There are many things Skorzeny did not reveal in his memoirs, including how he escaped from the American military, which held him for a third year after his acquittal. Prosecutors were preparing charges against him in the Nuremberg tribunals, but he managed to escape with the help of former SS soldiers in American military police uniforms.

There are rumors that the CIA’s predecessor agency, the Office of Special Services, aided Skorzeny’s escape. (He had done some work for the OSS and was allowed to settle in Spain.) He did some advisory work to Juan Peron in Argentina and for the Egyptian government. During his stint with Egypt, he got to know the Egyptian officers running the missile program.

In the meantime, the Mossad was plotting the best way to find and kill Skorzeny. Isser Harel, the head of the Mossad, had a different idea: find Skorzeny and put him to work.

For some time, the Mossad was aware that to get close to the German scientists; they would need an inside man. In short, they needed a Nazi.

Avraham Ahituv. Photo Credit.
Avraham Ahituv. Photo Credit.

Since there was no way to get a Nazi that they could trust, they instead found a Nazi they could count on. Someone who was thorough, determined, successful in executing plans and skillful at keeping secrets. For some, it was a painful decision to recruit Skorzeny. The task was given to Raanan, who was born in Vienna and barely escaped the Holocaust. As an Austrian Jew, his birth name was Kurt Weisman. When the Nazis took over in 1938, he was 16 and was sent to British-ruled Palestine. His mother and his brother stayed in Europe.

Like many of the Jews in Palestine, he joined the British army. He served in the Royal Air Force. When the State of Israel was created in 1948, he took a Hebrew name and became Joe Raanan. He was one of the first pilots in the new nation’s air force. He rapidly became an airbase commander and later became the air force’s intelligence chief.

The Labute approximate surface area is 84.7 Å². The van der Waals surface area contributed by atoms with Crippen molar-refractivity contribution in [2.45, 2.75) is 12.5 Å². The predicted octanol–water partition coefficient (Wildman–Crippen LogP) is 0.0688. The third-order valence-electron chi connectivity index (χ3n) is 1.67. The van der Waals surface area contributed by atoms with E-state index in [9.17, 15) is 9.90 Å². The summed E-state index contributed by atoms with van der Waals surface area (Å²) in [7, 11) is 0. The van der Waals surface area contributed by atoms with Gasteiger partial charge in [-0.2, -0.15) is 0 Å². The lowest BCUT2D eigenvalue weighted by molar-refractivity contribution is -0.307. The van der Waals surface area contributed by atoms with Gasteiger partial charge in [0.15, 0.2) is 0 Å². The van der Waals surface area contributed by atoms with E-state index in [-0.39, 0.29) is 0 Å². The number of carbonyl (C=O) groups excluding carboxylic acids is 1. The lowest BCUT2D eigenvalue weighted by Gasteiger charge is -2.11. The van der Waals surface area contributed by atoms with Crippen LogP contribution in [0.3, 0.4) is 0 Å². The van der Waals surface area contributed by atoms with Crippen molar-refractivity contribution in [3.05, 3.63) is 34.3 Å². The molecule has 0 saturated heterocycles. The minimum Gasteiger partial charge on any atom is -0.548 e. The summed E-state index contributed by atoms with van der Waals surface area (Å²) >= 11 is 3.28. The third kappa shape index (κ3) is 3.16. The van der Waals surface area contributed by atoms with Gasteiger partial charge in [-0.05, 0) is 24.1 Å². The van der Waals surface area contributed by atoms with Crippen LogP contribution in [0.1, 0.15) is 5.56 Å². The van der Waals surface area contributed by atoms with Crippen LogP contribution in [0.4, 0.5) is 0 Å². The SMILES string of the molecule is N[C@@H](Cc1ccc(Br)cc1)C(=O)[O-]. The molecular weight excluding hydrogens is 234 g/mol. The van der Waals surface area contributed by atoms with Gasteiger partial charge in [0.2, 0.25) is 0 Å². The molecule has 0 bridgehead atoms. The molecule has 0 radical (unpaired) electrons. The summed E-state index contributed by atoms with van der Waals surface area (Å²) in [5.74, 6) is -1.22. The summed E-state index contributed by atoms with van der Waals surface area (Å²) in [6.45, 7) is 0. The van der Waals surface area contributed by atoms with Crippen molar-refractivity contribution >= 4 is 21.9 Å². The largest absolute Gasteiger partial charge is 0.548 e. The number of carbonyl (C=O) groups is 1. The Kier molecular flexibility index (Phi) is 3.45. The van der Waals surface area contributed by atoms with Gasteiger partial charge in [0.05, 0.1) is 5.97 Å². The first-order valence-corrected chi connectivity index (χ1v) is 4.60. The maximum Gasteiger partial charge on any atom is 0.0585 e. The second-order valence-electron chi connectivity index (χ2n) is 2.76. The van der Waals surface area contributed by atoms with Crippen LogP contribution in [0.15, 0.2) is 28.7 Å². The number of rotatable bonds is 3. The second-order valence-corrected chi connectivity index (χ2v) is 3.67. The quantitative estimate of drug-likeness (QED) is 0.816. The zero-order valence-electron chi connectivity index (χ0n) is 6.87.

His unique resume, which included work in psychological warfare, was noticed by Harel, who signed him up for the Mossad in 1957. A few years later, Raanan was sent to Germany to direct the agency’s operations there. He was instructed to pay special attention to the German scientists in Egypt. It was Raanan who had to find a way to command an operation to find and establish contact with Skorzeny.

Raanan had a hard time overcoming his own reluctance, but he followed orders and assembled a team that traveled to Spain to gather intelligence. They watched Skorzeny, his home, his workplace and his daily routine. The team included a German woman in her late ’20s who was a saayanit, or helper. She was not trained, nor a Mossad official, but would take on roles as needed, often portraying the girlfriend of a Mossad agent.

Portrait of Muhammad Naguib (1904-1984), the first President of Egypt (1953-1954), in military uniform.
Portrait of Muhammad Naguib (1904-1984), the first President of Egypt (1953-1954), in military uniform.

Internal Mossad reports record this woman’s name as Anke. She is described as pretty, vivacious and flirtatious. She was perfect for the operation.

In the early part of 1962, Skorzeny was spending an evening in a bar with his wife, the niece of Hjalmar Schacht, Hitler’s finance minister.

They were relaxing with cocktails when the bartender introduced them to a German-speaking couple. The woman was pretty, in her 20s, and the gentleman was well dressed, around 40. They were German tourists, they said, and had just survived a street robbery.

They spoke perfect German with a slight Austrian accent, like Skorzeny’s. They gave false names but they were actually Anke and a Mossad agent whose name is still classified.

There were drinks and flirting. Skorzeny’s wife invited the couple, who had claimed to have lost everything, to stay the night with them. As they entered the house, Skorzeny pulled a gun and said, “I know who you are, and I know why you’re here. You are Mossad and you are here to kill me.”

The young couple didn’t flinch. The man replied, “You are half right. We are from Mossad, but if we had come to kill you, you would have been dead weeks ago.”

“Or maybe,” Skorzeny said, “I would rather just kill you.”

Colonel Reinhard Gehlen, c. 1943. Photo Credit.
Colonel Reinhard Gehlen, c. 1943. Photo Credit.

Anke said, “If you kill us, the ones who come next won’t bother to have a drink with you. You won’t even see their faces before they blow out your brains. Our offer to you is just for you to help us.”

After a long pause, Skorzeny replied without lowering his gun, “What kind of help? You need something done?”

The Mossad officer told Skorzeny that Israel needed information and they were willing to pay for it.

Skorzeny returned, “Money doesn’t interest me. I have enough.” What Skorzeny did want was for Simon Wiesenthal, the famed “Nazi hunter,” to remove his name from his list of war criminals. Skorzeny insisted that he had not committed any crimes.